When there are credit issues, some landlords will accept an additional security deposit, or several months’ rent upfront. Landlords of apartments subject to rent regulation laws are not allowed to accept this extra payment.

If there are problems with credit, prospective tenants should include a note of explanation, Mr. Maschi of Glenwood said. Exceptions can always be made, and some firms are better than others at delving into the details of a credit report, or balancing unpaid bills against income or savings. “We consider everything,” he said. “People lead complex lives.”

Ms. Davar was able to secure a lease, at the new Frank Gehry building on Spruce Street, by using a company called Insurent that insures leases. For a fee (between 75 and 85 percent of a month’s rent and up to 110 percent of a month’s rent for foreigners) the company will cover your rent if you stop paying it, provided the landlord obtains a judgment against you. The company will then pursue you for reimbursement.

Insurent’s standards are much lower than those of most city landlords — it requires a gross income of only 27.5 times one month’s rent and will work with credit scores as low as 630.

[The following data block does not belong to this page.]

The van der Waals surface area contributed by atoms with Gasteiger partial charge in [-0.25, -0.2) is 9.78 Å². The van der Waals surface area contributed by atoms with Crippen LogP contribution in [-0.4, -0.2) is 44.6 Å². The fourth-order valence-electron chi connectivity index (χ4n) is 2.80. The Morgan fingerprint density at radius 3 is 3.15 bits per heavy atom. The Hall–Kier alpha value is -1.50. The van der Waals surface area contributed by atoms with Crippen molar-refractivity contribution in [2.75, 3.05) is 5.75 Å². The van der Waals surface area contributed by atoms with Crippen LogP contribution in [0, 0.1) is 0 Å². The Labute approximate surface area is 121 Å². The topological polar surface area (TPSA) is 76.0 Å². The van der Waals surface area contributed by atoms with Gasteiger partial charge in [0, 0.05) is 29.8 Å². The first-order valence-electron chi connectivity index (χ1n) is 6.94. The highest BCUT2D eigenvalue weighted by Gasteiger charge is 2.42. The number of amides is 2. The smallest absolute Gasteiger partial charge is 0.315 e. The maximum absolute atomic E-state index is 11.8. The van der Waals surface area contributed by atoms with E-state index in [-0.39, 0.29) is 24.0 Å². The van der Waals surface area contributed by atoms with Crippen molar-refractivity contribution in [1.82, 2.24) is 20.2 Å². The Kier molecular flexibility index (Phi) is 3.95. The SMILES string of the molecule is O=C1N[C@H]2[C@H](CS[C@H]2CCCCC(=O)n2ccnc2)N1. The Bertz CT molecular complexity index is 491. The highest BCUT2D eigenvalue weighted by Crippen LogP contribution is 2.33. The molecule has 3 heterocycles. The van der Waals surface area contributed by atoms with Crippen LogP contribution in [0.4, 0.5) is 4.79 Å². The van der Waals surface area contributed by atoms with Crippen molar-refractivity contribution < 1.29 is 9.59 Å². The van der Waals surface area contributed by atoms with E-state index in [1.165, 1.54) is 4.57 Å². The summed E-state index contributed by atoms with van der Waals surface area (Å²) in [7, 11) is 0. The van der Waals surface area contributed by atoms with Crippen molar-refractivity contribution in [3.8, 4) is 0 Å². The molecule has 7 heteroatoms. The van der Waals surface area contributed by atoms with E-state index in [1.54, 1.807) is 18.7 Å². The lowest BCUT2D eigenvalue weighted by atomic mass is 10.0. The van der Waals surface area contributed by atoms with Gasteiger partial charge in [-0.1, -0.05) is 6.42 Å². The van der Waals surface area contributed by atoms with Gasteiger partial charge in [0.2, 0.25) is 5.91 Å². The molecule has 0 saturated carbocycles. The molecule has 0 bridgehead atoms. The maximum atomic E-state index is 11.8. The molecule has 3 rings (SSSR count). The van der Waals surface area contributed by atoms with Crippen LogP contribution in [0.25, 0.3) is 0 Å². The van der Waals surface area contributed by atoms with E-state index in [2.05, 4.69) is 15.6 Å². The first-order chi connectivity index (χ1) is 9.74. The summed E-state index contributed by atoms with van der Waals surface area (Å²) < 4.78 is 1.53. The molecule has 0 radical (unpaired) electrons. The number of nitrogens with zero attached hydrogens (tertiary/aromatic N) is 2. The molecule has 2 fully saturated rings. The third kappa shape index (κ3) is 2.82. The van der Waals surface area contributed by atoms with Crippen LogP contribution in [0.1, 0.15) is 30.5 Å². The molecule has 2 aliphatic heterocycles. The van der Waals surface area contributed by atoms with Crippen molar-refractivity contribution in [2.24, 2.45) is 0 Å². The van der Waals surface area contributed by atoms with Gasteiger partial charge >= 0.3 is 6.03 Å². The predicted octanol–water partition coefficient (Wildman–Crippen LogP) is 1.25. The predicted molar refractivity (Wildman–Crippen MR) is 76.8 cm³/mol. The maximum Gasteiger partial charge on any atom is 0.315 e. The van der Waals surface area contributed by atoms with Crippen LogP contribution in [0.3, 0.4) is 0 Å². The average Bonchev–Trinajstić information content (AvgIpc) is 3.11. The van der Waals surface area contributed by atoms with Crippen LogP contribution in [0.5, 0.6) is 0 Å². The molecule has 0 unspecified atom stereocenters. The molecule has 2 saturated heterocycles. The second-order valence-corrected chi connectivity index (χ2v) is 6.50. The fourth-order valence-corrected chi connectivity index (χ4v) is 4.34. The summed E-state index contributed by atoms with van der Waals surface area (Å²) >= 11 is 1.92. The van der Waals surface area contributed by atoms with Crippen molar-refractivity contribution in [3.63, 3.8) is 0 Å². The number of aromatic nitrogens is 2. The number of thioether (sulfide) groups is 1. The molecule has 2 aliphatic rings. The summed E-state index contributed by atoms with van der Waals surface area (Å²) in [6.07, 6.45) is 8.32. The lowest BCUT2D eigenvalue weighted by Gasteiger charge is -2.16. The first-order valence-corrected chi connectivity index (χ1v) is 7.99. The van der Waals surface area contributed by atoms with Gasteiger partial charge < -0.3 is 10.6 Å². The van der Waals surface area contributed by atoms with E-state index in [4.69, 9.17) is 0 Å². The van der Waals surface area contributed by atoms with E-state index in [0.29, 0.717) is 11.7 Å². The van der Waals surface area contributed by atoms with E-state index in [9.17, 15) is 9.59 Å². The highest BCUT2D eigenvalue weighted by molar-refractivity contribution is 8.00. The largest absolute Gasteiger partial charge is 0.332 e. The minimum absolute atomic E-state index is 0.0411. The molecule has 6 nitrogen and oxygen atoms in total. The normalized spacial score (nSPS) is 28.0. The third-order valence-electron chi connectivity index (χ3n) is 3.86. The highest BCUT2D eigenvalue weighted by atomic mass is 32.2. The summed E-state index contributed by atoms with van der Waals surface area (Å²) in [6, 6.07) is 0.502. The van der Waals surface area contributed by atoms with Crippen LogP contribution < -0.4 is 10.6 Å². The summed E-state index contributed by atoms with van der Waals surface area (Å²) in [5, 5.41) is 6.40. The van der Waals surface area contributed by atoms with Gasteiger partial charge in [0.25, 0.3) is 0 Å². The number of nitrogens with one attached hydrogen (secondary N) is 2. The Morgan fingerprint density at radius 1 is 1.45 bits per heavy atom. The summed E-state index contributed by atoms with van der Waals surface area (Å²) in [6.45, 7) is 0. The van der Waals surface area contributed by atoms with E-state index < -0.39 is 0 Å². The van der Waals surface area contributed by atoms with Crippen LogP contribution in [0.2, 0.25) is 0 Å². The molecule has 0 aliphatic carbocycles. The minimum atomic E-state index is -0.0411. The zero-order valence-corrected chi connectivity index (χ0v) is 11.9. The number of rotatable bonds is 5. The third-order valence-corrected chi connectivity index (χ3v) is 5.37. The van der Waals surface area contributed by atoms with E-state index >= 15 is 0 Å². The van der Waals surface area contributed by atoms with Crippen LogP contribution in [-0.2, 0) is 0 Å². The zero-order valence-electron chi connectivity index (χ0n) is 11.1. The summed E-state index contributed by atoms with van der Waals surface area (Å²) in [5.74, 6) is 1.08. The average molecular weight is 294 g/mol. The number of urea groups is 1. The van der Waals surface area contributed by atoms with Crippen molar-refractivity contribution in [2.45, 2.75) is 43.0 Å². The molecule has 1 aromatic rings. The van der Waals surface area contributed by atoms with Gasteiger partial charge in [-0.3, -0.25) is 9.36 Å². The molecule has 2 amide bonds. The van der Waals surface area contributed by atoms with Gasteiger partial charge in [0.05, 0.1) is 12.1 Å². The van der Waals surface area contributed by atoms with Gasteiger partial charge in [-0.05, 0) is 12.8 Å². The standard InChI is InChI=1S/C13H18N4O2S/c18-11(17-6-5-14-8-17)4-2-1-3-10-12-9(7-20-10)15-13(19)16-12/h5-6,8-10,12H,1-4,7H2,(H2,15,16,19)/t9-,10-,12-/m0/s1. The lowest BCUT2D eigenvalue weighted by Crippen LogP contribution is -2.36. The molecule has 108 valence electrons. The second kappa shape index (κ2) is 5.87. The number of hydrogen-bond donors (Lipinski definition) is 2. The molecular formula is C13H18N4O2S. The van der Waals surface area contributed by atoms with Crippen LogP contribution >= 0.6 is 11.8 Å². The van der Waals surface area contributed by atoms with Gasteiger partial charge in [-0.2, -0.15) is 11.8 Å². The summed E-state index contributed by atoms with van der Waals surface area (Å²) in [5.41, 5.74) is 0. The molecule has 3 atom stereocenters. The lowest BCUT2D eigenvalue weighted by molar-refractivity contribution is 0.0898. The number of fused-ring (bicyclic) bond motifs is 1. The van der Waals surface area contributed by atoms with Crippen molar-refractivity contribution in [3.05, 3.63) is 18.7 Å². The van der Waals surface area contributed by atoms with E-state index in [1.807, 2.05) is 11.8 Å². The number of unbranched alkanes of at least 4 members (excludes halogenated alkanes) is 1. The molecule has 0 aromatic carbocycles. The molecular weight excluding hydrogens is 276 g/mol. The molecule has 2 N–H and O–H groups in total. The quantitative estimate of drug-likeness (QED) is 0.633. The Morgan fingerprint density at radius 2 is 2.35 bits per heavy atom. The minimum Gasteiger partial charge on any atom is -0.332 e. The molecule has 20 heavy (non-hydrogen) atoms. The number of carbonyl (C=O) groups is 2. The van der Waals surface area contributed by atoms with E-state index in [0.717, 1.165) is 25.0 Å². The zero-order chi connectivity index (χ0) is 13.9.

But not all of the city’s management companies and landlords will accept the insurance.

Ms. Davar moved into the apartment in May. “I really enjoy it,” she said, but added that explaining to her company why it had to pay an additional fee took a bit of work.

Rental standards outside of Manhattan and certain hot parts of Brooklyn are more relaxed. Owners of smaller properties in Astoria, Queens, for example, may be more flexible, said Peter Horowitz, a broker at My Astoria Real Estate. Landlords there look for credit scores above 650, he said. Tammy Shaw, the owner of TB Shaw Realty Associates in Park Slope, said apartment hunters with credit issues or trouble with income requirements might look to other Brooklyn neighborhoods, like Ditmas Park or Kensington. She said rents and demand there are lower than in Park Slope, where landlords look for credit scores above 700.

Another option is an apartment in an owner-occupied town house. Often these landlords weigh compatibility as strongly as they do credit scores or income, Ms. Shaw said.

Albert Celi, a business manager for photographers, rents out two units in his brownstone in Prospect Heights, Brooklyn. The tenant of the top unit shares a staircase with his family. He and his wife have two small children. “A tenant is going to be living in our home,” Mr. Celi said. “You are going to have to deal with us as much as we are going to have to deal with you.”

He rented the unit to two students at Pratt Institute. Though they were screened by a real estate agent, Mr. Celi said that his opinion of them was more important than any paperwork. “We met the parents and got a feel for the family,” he said. “My kids liked them.”

The tenants now baby-sit for Mr. Celi’s children and are close to the family. He likes them so much he hasn’t raised their rent in two years.
Story By JIM RENDON for NYTimes